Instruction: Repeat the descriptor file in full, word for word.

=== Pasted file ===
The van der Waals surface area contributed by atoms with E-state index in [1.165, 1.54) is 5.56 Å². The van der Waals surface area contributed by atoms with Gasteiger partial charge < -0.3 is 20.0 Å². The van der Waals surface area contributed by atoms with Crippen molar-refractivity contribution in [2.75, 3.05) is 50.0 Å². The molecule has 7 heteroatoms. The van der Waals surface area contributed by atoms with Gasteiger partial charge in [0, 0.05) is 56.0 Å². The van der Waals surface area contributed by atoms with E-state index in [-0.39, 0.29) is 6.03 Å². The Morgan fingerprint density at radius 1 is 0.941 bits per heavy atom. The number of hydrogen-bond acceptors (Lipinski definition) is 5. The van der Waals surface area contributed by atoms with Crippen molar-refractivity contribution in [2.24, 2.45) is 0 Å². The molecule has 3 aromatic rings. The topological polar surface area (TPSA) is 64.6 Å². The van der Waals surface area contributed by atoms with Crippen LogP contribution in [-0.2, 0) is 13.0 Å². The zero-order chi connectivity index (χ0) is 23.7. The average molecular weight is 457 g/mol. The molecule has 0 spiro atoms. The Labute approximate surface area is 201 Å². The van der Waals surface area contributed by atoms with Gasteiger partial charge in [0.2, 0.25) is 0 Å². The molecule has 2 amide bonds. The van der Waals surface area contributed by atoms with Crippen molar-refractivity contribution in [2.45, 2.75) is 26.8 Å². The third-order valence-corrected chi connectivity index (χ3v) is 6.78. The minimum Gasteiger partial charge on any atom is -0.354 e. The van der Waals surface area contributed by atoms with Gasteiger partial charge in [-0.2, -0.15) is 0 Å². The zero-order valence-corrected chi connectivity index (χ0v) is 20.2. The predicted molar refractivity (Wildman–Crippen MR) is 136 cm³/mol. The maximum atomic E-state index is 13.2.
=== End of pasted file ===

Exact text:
The van der Waals surface area contributed by atoms with E-state index in [1.165, 1.54) is 5.56 Å². The van der Waals surface area contributed by atoms with Gasteiger partial charge < -0.3 is 20.0 Å². The van der Waals surface area contributed by atoms with Crippen molar-refractivity contribution in [2.75, 3.05) is 50.0 Å². The molecule has 7 heteroatoms. The van der Waals surface area contributed by atoms with Gasteiger partial charge in [0, 0.05) is 56.0 Å². The van der Waals surface area contributed by atoms with E-state index in [-0.39, 0.29) is 6.03 Å². The Morgan fingerprint density at radius 1 is 0.941 bits per heavy atom. The number of hydrogen-bond acceptors (Lipinski definition) is 5. The van der Waals surface area contributed by atoms with Crippen molar-refractivity contribution in [2.24, 2.45) is 0 Å². The molecule has 3 aromatic rings. The topological polar surface area (TPSA) is 64.6 Å². The van der Waals surface area contributed by atoms with Crippen LogP contribution in [-0.2, 0) is 13.0 Å². The zero-order chi connectivity index (χ0) is 23.7. The average molecular weight is 457 g/mol. The molecule has 0 spiro atoms. The Labute approximate surface area is 201 Å². The van der Waals surface area contributed by atoms with Gasteiger partial charge in [0.2, 0.25) is 0 Å². The molecule has 2 amide bonds. The van der Waals surface area contributed by atoms with Crippen molar-refractivity contribution in [2.45, 2.75) is 26.8 Å². The third-order valence-corrected chi connectivity index (χ3v) is 6.78. The minimum Gasteiger partial charge on any atom is -0.354 e. The van der Waals surface area contributed by atoms with Gasteiger partial charge in [-0.2, -0.15) is 0 Å². The zero-order valence-corrected chi connectivity index (χ0v) is 20.2. The predicted molar refractivity (Wildman–Crippen MR) is 136 cm³/mol. The maximum atomic E-state index is 13.2.